Technically, it is possible, but there would be some significant strings attached.

Distributions from Donor Advised Funds (DAFs) are subject to Internal Revenue Code (IRC) § 4966. That section provides that certain distributions will be subject to excise tax. The tax is imposed at both the organizational level and the management level. The organization that administers the DAF (the
“sponsoring organization”) is subject to tax in an amount equal to 20% of the improper distribution. In addition, the officers and directors (and in some cases, employees) of the sponsoring organization who approved the distribution are jointly and severally liable for a tax equal to 5% of the improper distribution, up to $10,000.

Any distribution from a DAF to a natural person is a taxable distribution. Moreover, any other distribution from a DAF will be taxable (1) if it is for non-charitable purposes or (2) if the sponsoring organization does not exercise expenditure responsibility. However, expenditure responsibility is not required for distributions to other DAFs, to the sponsoring organization, or to organizations described in IRC 170(b)(1)(A) (e.g., public charities).

Expenditure responsibility is a private foundation concept. It means that the donor is responsible for exerting reasonable efforts and establishing adequate procedures to ensure that a distribution is spent solely for the purpose for which made.

Therefore, to avoid excise taxes under IRC § 4966, the sponsoring organization would be required to exercise expenditure responsibility for distributions from a DAF to a private foundation. This would involve:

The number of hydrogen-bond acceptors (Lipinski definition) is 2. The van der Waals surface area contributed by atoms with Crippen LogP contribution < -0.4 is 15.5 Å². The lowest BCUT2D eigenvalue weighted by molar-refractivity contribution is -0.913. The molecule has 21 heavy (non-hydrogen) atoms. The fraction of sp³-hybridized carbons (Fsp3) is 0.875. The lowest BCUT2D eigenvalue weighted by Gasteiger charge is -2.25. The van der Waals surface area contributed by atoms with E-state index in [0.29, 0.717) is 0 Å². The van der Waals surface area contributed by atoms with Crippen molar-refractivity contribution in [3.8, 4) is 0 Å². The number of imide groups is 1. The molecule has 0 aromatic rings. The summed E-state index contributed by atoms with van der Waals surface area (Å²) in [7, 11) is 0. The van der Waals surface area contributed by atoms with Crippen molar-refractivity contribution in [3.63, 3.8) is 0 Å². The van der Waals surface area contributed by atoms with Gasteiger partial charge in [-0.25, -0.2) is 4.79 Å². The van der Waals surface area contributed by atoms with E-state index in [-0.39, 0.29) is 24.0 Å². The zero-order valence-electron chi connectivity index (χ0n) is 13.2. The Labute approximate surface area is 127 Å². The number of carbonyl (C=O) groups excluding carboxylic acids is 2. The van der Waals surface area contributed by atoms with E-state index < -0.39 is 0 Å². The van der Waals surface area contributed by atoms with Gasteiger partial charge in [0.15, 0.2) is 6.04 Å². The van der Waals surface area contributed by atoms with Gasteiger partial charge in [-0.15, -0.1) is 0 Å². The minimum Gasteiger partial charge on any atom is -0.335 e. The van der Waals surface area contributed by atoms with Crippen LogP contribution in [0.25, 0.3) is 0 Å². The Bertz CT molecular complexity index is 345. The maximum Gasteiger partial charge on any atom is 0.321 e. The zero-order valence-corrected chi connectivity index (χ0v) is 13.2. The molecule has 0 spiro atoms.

1. Conducting a pre-grant inquiry, including a reasonable investigation of the grantee to ensure that the proposed activity is charitable and that the grantee is able to perform the proposed activity.
  2. Executing a written agreement with the grantee that specifies the charitable purposes of the grant and includes provisions that prohibit use of the funds for lobbying activities and require the grantee to return any funds not used for the designated purposes.
  3. Requiring the grantee to maintain the grant funds in a separate fund so that charitable funds are segregated from non-charitable funds.
  4. Requiring the grantee to provide regular reports on the use of the funds and the charitable activity supported by the grant.
  5. Including a report on Form 990-PF about the grant, including a brief description of the grant, the amount, the charitable purpose and the current status of the grant.

This can be a burdensome process for both the donor (the sponsoring organization) and the donee (the private foundation), and these strings would be in effect until the grant is completely exhausted.

Posted by Joel D. Roettger, JD, LLM, EPLS